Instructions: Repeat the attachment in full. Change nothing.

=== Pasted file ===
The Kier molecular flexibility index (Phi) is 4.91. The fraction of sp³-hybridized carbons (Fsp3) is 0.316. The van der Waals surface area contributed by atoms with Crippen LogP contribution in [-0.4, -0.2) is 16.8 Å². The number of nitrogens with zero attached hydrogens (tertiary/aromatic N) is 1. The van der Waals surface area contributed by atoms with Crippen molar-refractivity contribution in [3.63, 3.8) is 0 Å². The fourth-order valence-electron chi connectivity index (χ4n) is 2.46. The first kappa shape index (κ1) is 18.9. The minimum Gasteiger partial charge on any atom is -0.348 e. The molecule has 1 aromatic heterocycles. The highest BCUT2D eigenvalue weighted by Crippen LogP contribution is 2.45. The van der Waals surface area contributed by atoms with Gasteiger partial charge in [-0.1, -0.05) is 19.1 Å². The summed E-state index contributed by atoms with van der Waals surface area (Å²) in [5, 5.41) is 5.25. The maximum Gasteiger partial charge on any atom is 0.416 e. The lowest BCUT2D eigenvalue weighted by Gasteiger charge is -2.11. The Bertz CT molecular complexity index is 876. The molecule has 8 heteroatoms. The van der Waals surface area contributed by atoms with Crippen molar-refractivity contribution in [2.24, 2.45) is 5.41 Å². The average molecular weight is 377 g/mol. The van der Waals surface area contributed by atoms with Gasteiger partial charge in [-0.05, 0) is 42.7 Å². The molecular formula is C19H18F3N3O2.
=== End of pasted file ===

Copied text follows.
The Kier molecular flexibility index (Phi) is 4.91. The fraction of sp³-hybridized carbons (Fsp3) is 0.316. The van der Waals surface area contributed by atoms with Crippen LogP contribution in [-0.4, -0.2) is 16.8 Å². The number of nitrogens with zero attached hydrogens (tertiary/aromatic N) is 1. The van der Waals surface area contributed by atoms with Crippen molar-refractivity contribution in [3.63, 3.8) is 0 Å². The fourth-order valence-electron chi connectivity index (χ4n) is 2.46. The first kappa shape index (κ1) is 18.9. The minimum Gasteiger partial charge on any atom is -0.348 e. The molecule has 1 aromatic heterocycles. The highest BCUT2D eigenvalue weighted by Crippen LogP contribution is 2.45. The van der Waals surface area contributed by atoms with Gasteiger partial charge in [-0.1, -0.05) is 19.1 Å². The summed E-state index contributed by atoms with van der Waals surface area (Å²) in [5, 5.41) is 5.25. The maximum Gasteiger partial charge on any atom is 0.416 e. The lowest BCUT2D eigenvalue weighted by Gasteiger charge is -2.11. The Bertz CT molecular complexity index is 876. The molecule has 8 heteroatoms. The van der Waals surface area contributed by atoms with Crippen molar-refractivity contribution in [2.24, 2.45) is 5.41 Å². The average molecular weight is 377 g/mol. The van der Waals surface area contributed by atoms with Gasteiger partial charge in [-0.05, 0) is 42.7 Å². The molecular formula is C19H18F3N3O2.